“As Catholic Christians we have to recognize the dignity of every single soul, of every person created by God, and see them the way God sees them,” Sarah said. “It’s such a beautiful message to bring to the culture, which is such a culture of death, and to show them the beauty and the joy that these incredible gifts from God bring to our lives, especially our Regina, helping us to be less selfish and less prideful and grow in virtue.”

The annual pro-life conference is never a disappointment and I would highly recommend it to anyone who wants to learn more about the dignity of the human person, relevant issues related to life and practical ways to fight the culture of death.

I just hope the conference and the walk won’t again be on the same day.

Blogged by Lisa Maxson, Senior Writer/Reporter

Thursday, October 24, 2013

A Superhero at Spirit Catholic Radio

A few weeks ago, we had a real superhero in studio.

John Short, a fifth-grader at St. John School in Lincoln, stopped by Sept. 30 with his dad, Bill, to talk about saving his sister’s life.
John Short

About a month earlier, 10-year-old John donated his bone marrow to his 11-year-old sister, Kim. In July, she discovered she had severe aplastic anemia, which causes her bone marrow to stop producing blood cells, and needed a bone marrow transplant as soon as possible. The best match for the transplant was a sibling, and John said he was eager to be tested and hoped to be a match.

He even wanted to be tested first so that if he was a match, his two other siblings –Katie, 13, and brother, Matt, 8 – wouldn’t have to go through the pain of being tested, John said.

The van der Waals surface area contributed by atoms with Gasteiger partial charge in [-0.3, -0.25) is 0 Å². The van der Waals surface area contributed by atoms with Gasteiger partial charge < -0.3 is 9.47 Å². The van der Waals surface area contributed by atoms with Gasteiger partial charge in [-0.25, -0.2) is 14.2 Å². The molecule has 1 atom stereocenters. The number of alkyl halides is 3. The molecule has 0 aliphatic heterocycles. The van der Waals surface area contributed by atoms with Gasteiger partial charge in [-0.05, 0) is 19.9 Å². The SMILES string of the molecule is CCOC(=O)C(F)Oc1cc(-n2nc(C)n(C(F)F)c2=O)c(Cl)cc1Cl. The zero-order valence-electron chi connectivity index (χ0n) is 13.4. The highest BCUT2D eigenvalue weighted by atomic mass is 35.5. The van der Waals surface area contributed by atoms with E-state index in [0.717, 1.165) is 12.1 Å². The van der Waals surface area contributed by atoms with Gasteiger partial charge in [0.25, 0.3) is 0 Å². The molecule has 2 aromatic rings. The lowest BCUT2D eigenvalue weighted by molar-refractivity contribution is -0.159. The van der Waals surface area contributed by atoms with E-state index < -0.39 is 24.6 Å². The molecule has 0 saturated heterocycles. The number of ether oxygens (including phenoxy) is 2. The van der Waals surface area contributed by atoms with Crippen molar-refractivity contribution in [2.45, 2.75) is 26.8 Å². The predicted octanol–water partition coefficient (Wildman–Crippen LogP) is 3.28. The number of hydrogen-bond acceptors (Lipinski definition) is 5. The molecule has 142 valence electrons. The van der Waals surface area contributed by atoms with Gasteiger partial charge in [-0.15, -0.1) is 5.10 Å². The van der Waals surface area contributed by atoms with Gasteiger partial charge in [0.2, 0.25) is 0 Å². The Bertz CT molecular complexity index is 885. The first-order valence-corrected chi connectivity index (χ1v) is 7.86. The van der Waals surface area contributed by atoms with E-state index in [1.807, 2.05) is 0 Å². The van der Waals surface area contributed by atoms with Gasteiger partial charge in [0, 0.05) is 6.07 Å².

“I think God helped me with the decision,” John told Spirit Catholic Radio, adding that he wasn’t scared because he saw his sister already go through two bone marrow biopsies.

“We were really scared for Kim and very proud of John,” Bill said.

The Aug. 28 surgery, which took place at the Nebraska Medical Center in Omaha, involved doctors making four small incisions near John’s hip bones and pelvis and extracting stem cells with 25 needles.

“The bag of cells they removed … that’s what life looks like,” Bill said. “I was literally going to see life poured into my daughter from my son.”

The surgery was successful and John’s recovery was quick. He spent two weeks at home to recover and build up his immune system before returning to school Sept. 3. Kim, who was released from the Med Center Sept. 23, is home in Lincoln and still recovering from the transplant. Her family is concerned with her catching an infection, Bill said, so she will remain out of school for some time.

When John returned to school, his teacher, Gina Steele, and his classmates surprised him with a party, cake and superhero cape.